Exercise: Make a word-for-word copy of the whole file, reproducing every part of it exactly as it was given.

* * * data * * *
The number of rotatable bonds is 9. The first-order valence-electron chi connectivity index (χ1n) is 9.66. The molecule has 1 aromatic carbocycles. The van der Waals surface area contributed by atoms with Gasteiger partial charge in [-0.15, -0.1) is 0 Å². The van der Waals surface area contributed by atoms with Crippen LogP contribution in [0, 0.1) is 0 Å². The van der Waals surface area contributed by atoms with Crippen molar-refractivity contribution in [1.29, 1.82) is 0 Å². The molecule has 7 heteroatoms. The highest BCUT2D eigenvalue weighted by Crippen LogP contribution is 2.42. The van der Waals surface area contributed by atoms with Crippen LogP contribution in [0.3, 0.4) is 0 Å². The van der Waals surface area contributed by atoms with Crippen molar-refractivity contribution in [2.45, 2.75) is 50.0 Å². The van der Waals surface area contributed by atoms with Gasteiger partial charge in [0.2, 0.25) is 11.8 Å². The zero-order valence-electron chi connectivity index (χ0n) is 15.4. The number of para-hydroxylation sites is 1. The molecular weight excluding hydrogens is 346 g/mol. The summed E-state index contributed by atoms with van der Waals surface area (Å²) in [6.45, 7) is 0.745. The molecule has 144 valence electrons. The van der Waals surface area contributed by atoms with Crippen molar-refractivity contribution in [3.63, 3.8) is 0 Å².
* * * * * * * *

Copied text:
The number of rotatable bonds is 9. The first-order valence-electron chi connectivity index (χ1n) is 9.66. The molecule has 1 aromatic carbocycles. The van der Waals surface area contributed by atoms with Gasteiger partial charge in [-0.15, -0.1) is 0 Å². The van der Waals surface area contributed by atoms with Crippen LogP contribution in [0, 0.1) is 0 Å². The van der Waals surface area contributed by atoms with Crippen molar-refractivity contribution in [1.29, 1.82) is 0 Å². The molecule has 7 heteroatoms. The highest BCUT2D eigenvalue weighted by Crippen LogP contribution is 2.42. The van der Waals surface area contributed by atoms with Crippen LogP contribution in [0.3, 0.4) is 0 Å². The van der Waals surface area contributed by atoms with Crippen molar-refractivity contribution in [2.45, 2.75) is 50.0 Å². The van der Waals surface area contributed by atoms with Gasteiger partial charge in [0.2, 0.25) is 11.8 Å². The zero-order valence-electron chi connectivity index (χ0n) is 15.4. The number of para-hydroxylation sites is 1. The molecular weight excluding hydrogens is 346 g/mol. The summed E-state index contributed by atoms with van der Waals surface area (Å²) in [6.45, 7) is 0.745. The molecule has 144 valence electrons. The van der Waals surface area contributed by atoms with Crippen molar-refractivity contribution in [3.63, 3.8) is 0 Å².